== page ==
With only one week left before I step off the plane in Caracas there's been a lot on my mind. Already having left Vancouver, most of my goodbyes have come and gone, with one lingering question: "What are you looking forward to the most?" Easy. Aside from escaping another rainy season in Vancouver and the imminent cold of a Montreal winter, I anticipate the new, "enlightened" perspectives that will be afforded by an extended and intimate experience within this controversial social experiment.

Before traveling to Cuba for a field studies program in Sustainable Agriculture, I was a fervent proponent of most aspects of the contemporary Cuban Revolution, and with whatever degree of conscientiousness, turned a blind eye to many of its failures and circumventions of human rights.

That was two years ago and my support for Cuba has changed, not in fundamentals, but some of my lost objectivity has been restored. Now more than ever, I continue to champion their national agricultural program and attribute their material shortcomings and the relative economic stagnation more to the economic sabotage of the US than the failings of their socialist policies, yet that which is deeply problematic, such as the restrictions of speech, movement and association remain as blemishes on the credibility of the regime.

But even these seemingly obvious issues are not easily reconciled. The people did, after all, democratically elect a revolutionary government with revolutionary social agendas. Adding the insidious nature of US responses to leftist movements throughout Latin America to that original democratic context, I understand the need to disallow unfettered opposition to a government who, at the end of the day, I truly believe holds the best interests of the people at heart.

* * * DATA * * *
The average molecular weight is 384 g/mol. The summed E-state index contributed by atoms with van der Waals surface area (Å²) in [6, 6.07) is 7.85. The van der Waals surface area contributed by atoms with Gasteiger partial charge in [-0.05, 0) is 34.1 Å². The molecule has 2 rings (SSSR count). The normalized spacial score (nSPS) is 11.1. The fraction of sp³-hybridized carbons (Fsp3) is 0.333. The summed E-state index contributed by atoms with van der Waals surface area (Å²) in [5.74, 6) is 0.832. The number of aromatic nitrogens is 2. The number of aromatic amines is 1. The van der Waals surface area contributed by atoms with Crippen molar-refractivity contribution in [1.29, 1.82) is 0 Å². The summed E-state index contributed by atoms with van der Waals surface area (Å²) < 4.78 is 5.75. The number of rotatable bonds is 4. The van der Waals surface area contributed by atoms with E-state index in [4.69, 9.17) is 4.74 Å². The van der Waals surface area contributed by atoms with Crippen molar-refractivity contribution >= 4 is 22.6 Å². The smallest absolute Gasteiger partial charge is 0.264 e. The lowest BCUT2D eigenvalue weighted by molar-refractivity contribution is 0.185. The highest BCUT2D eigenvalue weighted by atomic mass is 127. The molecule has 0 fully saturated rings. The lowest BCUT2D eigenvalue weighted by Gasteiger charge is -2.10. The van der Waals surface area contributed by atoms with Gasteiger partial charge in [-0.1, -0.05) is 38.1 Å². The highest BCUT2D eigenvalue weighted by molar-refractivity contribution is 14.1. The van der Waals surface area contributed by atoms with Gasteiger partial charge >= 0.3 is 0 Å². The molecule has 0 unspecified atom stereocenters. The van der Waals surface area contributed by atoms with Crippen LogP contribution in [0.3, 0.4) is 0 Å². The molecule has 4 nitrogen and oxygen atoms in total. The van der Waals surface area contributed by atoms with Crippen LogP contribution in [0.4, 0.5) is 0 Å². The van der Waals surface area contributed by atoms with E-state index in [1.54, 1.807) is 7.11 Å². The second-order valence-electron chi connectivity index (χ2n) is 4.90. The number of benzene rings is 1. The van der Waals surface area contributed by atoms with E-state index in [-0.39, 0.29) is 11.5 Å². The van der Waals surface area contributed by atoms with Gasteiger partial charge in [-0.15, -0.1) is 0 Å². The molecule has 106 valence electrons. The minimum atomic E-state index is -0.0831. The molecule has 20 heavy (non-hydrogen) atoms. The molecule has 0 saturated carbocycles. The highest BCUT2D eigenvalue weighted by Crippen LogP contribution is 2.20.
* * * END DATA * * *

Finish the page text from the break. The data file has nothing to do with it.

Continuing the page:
The 2002 coup attempt against Chavez is evidence enough of what happens when a hostile opposition movement operates unchecked, in clandestine, to overturn democratic change. The entire charade was made possible thanks to the ability of the National Endowment for Democracy, a publicly funded US entity that actively supports the political success of right-wing governments who are sympathetic to the Washington agenda, to fund hostile opposition groups within Venezuelan borders, not to mention the total control of the overtly politicized media by traditional elite classes.

How does the dialogue begin to reconcile these issues? While Chavez truly is concentrating power in the executive and riding a wave of populism, is there any merit to the argument of benevolent dictatorship, especially when considering the hostility of outside forces and push to revert Venezuela to a subservient of the Washington consensus and its related neoliberal economic policies?

Furthermore, in acknowledging the abysmal failure of all previous regimes to tighten the gap between rich and poor, achieve some semblance of economic sovereignty and prioritize regional autonomy over slavery to the global capitalist agenda, shouldn't part of us want to be yielding and just see where he goes with this? After all, in the end doesn't it come down to the nature of one's intentions? Propaganda will always sound good, but what kind of society does a leader actually want to create and what type of power structure is he perpetuating and strengthening with his actions?

The more I read about Chavez and the more I discuss him and his policies with others, the less certain I am about my own oppinions. Wondering how this irresolution will evolve is among the most anticipated aspects of this journey.